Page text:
He presided over the preparation of a system of allowances for town councillors whereby the relativity established with county councillors in 1999 was set aside and the work of town local government was set at one-quarter of the county level (formerly one-half) while former town commissioners got a paltry one-eighth (formerly one-quarter).
This was no surprise in view of the accelerating transfer of power from town councils which will soon have fewer functions than tidy towns committees. Councils are now left with the meaningless title of mayor and some other trappings to cover the loss of control over housing, roads, water, refuse, etc.
Before he continues with his campaign against the teachers, perhaps he should read the new curriculum handbooks to find out what is really happening in the schools where some subjects have been fully implemented and others partially so, on the directives of his own department.
It must be a long time since he visited our schools, where the classrooms have been totally transformed and co-operative learning is the keynote.
Teachers have responded with enthusiasm to the demands of the new curriculum, including long hours preparing school and classroom plans as well as school policies on admission, anti-bullying, discipline and health and safety.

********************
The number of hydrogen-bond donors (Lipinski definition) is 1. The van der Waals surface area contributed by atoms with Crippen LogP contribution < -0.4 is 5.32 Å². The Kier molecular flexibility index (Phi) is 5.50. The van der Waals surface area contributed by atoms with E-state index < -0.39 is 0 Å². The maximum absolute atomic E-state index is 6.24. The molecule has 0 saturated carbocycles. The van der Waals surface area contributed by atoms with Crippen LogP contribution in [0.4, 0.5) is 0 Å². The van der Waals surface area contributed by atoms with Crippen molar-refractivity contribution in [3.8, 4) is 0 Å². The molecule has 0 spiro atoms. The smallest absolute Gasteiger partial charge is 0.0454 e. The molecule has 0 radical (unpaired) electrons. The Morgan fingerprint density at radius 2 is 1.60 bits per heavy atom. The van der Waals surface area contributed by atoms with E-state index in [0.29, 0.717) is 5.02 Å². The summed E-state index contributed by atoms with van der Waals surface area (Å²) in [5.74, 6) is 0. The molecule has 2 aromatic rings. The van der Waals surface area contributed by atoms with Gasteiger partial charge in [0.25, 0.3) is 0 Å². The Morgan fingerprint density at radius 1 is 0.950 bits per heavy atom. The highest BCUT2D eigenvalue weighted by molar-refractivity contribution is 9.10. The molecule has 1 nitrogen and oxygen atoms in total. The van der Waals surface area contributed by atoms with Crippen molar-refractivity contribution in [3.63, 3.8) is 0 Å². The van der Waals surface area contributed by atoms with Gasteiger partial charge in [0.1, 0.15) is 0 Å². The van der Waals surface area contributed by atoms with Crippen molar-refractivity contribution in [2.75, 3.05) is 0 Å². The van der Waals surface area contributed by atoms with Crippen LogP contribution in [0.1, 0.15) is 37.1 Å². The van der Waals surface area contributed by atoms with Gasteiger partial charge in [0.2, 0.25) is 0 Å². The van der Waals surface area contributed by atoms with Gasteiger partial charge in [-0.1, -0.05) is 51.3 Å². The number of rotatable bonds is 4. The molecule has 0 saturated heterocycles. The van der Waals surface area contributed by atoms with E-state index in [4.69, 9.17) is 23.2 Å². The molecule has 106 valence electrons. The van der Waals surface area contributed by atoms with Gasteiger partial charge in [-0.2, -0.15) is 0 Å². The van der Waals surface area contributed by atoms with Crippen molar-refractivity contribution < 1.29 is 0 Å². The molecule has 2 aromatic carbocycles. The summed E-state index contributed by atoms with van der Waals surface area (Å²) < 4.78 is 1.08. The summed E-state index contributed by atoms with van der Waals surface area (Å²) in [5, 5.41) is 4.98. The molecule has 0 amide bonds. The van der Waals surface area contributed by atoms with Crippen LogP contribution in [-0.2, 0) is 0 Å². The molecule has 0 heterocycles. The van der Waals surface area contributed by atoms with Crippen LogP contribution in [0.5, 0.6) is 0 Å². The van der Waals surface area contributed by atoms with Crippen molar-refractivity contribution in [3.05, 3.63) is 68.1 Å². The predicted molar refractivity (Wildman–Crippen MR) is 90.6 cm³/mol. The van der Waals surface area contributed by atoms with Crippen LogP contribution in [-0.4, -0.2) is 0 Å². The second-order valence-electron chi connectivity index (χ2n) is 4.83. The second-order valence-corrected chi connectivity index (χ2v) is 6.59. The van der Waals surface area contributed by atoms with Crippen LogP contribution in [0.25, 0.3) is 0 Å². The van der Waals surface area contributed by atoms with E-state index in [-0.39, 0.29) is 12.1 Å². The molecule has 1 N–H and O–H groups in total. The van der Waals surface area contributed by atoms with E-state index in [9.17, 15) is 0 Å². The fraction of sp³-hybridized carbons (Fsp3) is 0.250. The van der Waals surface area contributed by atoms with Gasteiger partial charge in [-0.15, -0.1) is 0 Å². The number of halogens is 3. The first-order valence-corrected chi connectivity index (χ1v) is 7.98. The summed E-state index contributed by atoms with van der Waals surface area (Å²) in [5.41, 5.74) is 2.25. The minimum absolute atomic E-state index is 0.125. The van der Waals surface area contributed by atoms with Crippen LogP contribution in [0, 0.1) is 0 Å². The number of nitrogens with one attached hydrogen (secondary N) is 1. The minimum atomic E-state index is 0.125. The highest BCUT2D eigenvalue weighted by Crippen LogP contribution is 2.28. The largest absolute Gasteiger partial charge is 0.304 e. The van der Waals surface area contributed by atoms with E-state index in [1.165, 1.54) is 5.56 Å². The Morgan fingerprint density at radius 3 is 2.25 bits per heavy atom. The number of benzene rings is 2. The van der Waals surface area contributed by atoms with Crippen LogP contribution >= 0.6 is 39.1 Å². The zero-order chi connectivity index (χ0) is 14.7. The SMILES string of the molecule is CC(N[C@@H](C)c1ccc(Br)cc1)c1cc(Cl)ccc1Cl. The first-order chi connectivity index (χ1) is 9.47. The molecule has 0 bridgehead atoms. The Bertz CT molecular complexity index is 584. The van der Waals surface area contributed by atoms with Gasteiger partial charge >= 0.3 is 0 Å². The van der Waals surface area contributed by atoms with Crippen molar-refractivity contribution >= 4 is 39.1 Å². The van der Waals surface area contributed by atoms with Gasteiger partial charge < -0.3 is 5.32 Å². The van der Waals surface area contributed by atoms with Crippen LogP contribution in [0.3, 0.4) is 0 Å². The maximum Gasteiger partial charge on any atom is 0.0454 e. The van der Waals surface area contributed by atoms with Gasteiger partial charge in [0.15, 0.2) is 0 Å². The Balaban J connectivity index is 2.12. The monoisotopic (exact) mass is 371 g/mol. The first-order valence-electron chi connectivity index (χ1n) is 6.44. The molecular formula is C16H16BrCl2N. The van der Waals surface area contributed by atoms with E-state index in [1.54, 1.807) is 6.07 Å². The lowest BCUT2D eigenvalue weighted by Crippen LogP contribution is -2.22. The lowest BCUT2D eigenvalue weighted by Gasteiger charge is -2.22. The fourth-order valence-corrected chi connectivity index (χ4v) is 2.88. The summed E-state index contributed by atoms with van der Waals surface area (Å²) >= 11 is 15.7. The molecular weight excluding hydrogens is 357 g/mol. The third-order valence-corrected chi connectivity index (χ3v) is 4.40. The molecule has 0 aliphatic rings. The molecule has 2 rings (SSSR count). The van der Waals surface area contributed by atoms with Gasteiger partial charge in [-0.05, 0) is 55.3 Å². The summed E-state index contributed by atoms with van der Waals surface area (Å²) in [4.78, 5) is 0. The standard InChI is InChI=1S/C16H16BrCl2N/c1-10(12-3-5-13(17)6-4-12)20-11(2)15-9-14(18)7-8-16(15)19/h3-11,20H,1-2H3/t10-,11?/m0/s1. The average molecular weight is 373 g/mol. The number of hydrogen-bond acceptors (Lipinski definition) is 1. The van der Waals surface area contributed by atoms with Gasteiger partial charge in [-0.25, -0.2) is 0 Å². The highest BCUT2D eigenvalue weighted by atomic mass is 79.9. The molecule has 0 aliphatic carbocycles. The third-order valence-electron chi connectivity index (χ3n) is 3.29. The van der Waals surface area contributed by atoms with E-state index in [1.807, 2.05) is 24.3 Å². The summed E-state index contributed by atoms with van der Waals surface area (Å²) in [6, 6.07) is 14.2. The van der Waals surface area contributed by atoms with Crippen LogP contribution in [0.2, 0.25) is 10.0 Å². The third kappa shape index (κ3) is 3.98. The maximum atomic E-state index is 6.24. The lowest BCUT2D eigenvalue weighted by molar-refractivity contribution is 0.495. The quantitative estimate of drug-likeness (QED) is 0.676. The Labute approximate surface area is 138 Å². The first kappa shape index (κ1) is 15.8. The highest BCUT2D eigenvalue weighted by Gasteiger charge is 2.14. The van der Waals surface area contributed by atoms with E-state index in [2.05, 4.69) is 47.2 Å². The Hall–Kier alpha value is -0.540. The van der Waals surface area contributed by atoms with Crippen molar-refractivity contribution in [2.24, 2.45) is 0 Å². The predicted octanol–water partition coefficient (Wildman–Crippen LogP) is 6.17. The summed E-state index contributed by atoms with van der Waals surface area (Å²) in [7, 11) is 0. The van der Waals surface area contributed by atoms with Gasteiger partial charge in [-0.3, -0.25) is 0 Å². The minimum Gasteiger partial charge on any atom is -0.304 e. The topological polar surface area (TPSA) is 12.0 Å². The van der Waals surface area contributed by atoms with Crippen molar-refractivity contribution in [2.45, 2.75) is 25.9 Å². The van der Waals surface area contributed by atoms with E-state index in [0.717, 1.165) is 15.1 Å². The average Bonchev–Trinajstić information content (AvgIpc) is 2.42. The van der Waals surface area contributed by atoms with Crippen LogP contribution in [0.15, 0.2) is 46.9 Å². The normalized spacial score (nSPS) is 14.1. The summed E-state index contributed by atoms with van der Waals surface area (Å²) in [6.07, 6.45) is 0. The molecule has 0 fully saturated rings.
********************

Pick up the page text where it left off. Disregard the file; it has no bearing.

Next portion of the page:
Of course there is still some formal teaching needed, especially in the senior classes where children have to be prepared for entrance tests to second level perhaps Mr Dempsey should order these to be outlawed and ensure continuity of the curriculum and teaching methods.
He might also look a little closer to home, at his colleagues in the Dáil, who gave themselves an extra week last Hallowe'en ("to be with their families!") and ask what they have done to deserve their salary increases under the benchmarking policy. Who should be sent in to check on how many of his own 'classmates' are at their desks while the Dáil and Senate are in session.
Who should guard the guardians? Who indeed!